Some leases now include viruses and pandemics as “force majeure” events. However, their inclusion does not help the tenant who is still obligated to make lease payments during a “force majeure” event.
Payment Obligations Under a “Force Majeure” Clause
Unfortunately, and especially now dealing with Covid-19 and the shuttering of non-essential businesses, it is more often the case that the tenant’s obligation to continue its lease payments are neither delayed nor excused under a “force majeure” clause. A tenant seeking relief from its lease obligations under a “force majeure” clause must first look to the specific language of the “force majeure” provision to determine: (1) what events qualify as “force majeure”; and (2) whether the clause temporarily delays, or excuses, the lease payments during the mandatory shut-down period.
If the “force majeure” clause does not excuse or delay the lease payments during a force majeure event, a tenant can try to obtain relief from lease payment obligations under the theory of impossibility of performance. California law has long recognized that if it becomes impossible for one party to perform its obligations under a contract, the party may be completely excused from further performance. See generally In re Toyota Motor Corp., 790 F.2d 1152, 1175 (C.D. Cal. 2011). If, on the other hand, the period of impossibility is temporary, California courts hold the obligation is not excused, but temporarily suspended, during the period of impossibility. Maudlin v. Pacific Decision Sciences Corp., (2006) 137 Cal. App.4th 1001, 1017.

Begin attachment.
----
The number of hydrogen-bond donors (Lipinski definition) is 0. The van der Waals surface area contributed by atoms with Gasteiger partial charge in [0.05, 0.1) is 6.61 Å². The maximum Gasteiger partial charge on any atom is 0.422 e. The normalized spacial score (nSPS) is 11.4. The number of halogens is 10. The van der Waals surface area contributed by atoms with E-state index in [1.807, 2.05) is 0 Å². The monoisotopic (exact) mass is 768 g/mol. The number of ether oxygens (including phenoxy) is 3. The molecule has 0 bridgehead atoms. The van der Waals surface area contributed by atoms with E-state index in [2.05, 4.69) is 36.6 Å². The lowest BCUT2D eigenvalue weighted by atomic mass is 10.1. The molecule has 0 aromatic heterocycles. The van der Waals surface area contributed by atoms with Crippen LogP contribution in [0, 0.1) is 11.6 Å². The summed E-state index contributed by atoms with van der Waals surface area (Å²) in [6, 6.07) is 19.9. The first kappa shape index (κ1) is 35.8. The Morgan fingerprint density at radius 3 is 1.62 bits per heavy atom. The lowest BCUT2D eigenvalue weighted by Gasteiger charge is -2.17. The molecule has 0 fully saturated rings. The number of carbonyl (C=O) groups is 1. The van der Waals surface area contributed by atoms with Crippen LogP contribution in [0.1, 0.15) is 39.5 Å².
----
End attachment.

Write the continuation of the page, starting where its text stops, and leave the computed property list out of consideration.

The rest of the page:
Because of the Covid-19 pandemic, we expect future commercial lease negotiations to involve a greater push by tenants to: (1) include viruses and pandemics in the definition of the “force majeure”; and (2) expand the “force majeure” clauses to either excuse or allow a delay of lease payments during the “force majeure” event. In the meantime, even if the “force majeure” clause does not excuse or delay the lease payments during the Covid-19 shut-down, the tenant should contact the landlord about the possibility of some relief from lease obligations during the mandatory shut-down period.